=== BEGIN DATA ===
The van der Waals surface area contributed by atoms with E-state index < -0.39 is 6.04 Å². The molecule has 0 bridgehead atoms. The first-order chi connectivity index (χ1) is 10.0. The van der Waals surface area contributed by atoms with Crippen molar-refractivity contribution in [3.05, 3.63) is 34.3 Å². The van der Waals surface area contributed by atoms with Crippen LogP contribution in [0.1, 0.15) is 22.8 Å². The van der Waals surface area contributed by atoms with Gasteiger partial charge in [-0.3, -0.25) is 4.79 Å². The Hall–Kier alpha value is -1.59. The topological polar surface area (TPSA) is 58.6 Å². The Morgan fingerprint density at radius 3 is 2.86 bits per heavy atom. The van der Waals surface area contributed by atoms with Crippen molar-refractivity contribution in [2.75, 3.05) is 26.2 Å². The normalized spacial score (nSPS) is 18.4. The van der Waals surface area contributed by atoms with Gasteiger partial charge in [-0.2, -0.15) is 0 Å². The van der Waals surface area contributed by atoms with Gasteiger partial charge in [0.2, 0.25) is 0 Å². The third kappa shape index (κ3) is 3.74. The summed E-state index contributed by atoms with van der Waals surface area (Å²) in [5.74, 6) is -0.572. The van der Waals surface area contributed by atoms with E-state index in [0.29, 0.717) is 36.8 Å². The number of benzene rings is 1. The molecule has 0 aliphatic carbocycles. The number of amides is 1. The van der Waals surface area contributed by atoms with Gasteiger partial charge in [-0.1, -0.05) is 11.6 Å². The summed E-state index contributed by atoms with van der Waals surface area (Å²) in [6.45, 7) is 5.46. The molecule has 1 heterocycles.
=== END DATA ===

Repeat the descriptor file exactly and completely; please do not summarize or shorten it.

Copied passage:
The van der Waals surface area contributed by atoms with E-state index < -0.39 is 6.04 Å². The molecule has 0 bridgehead atoms. The first-order chi connectivity index (χ1) is 10.0. The van der Waals surface area contributed by atoms with Crippen molar-refractivity contribution in [3.05, 3.63) is 34.3 Å². The van der Waals surface area contributed by atoms with Crippen LogP contribution in [0.1, 0.15) is 22.8 Å². The van der Waals surface area contributed by atoms with Gasteiger partial charge in [-0.3, -0.25) is 4.79 Å². The Hall–Kier alpha value is -1.59. The topological polar surface area (TPSA) is 58.6 Å². The Morgan fingerprint density at radius 3 is 2.86 bits per heavy atom. The van der Waals surface area contributed by atoms with Crippen molar-refractivity contribution in [2.75, 3.05) is 26.2 Å². The normalized spacial score (nSPS) is 18.4. The van der Waals surface area contributed by atoms with Gasteiger partial charge in [-0.2, -0.15) is 0 Å². The van der Waals surface area contributed by atoms with Gasteiger partial charge in [0.2, 0.25) is 0 Å². The third kappa shape index (κ3) is 3.74. The summed E-state index contributed by atoms with van der Waals surface area (Å²) in [5.74, 6) is -0.572. The van der Waals surface area contributed by atoms with E-state index in [0.29, 0.717) is 36.8 Å². The number of benzene rings is 1. The molecule has 0 aliphatic carbocycles. The number of amides is 1. The van der Waals surface area contributed by atoms with Gasteiger partial charge in [-0.1, -0.05) is 11.6 Å². The summed E-state index contributed by atoms with van der Waals surface area (Å²) in [6.45, 7) is 5.46. The molecule has 1 heterocycles.